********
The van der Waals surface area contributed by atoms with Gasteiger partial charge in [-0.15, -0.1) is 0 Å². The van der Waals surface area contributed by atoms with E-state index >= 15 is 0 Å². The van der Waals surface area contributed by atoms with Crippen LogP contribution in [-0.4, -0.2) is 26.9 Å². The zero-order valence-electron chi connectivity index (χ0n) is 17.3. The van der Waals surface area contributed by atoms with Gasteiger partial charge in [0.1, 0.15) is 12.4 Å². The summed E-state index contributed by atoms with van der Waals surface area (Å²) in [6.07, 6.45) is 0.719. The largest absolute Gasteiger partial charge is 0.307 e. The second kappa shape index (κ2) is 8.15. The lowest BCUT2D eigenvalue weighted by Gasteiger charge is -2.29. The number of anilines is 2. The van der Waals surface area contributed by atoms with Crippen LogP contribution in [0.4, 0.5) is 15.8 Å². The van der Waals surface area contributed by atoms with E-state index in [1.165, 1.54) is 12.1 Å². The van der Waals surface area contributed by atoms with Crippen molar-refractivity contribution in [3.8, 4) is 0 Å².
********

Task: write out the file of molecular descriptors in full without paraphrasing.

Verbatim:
The van der Waals surface area contributed by atoms with Gasteiger partial charge in [-0.15, -0.1) is 0 Å². The van der Waals surface area contributed by atoms with E-state index >= 15 is 0 Å². The van der Waals surface area contributed by atoms with Crippen LogP contribution in [-0.4, -0.2) is 26.9 Å². The zero-order valence-electron chi connectivity index (χ0n) is 17.3. The van der Waals surface area contributed by atoms with Gasteiger partial charge in [0.1, 0.15) is 12.4 Å². The summed E-state index contributed by atoms with van der Waals surface area (Å²) in [6.07, 6.45) is 0.719. The largest absolute Gasteiger partial charge is 0.307 e. The second kappa shape index (κ2) is 8.15. The lowest BCUT2D eigenvalue weighted by Gasteiger charge is -2.29. The number of anilines is 2. The van der Waals surface area contributed by atoms with Crippen LogP contribution in [0.4, 0.5) is 15.8 Å². The van der Waals surface area contributed by atoms with E-state index in [1.165, 1.54) is 12.1 Å². The van der Waals surface area contributed by atoms with Crippen molar-refractivity contribution in [3.8, 4) is 0 Å².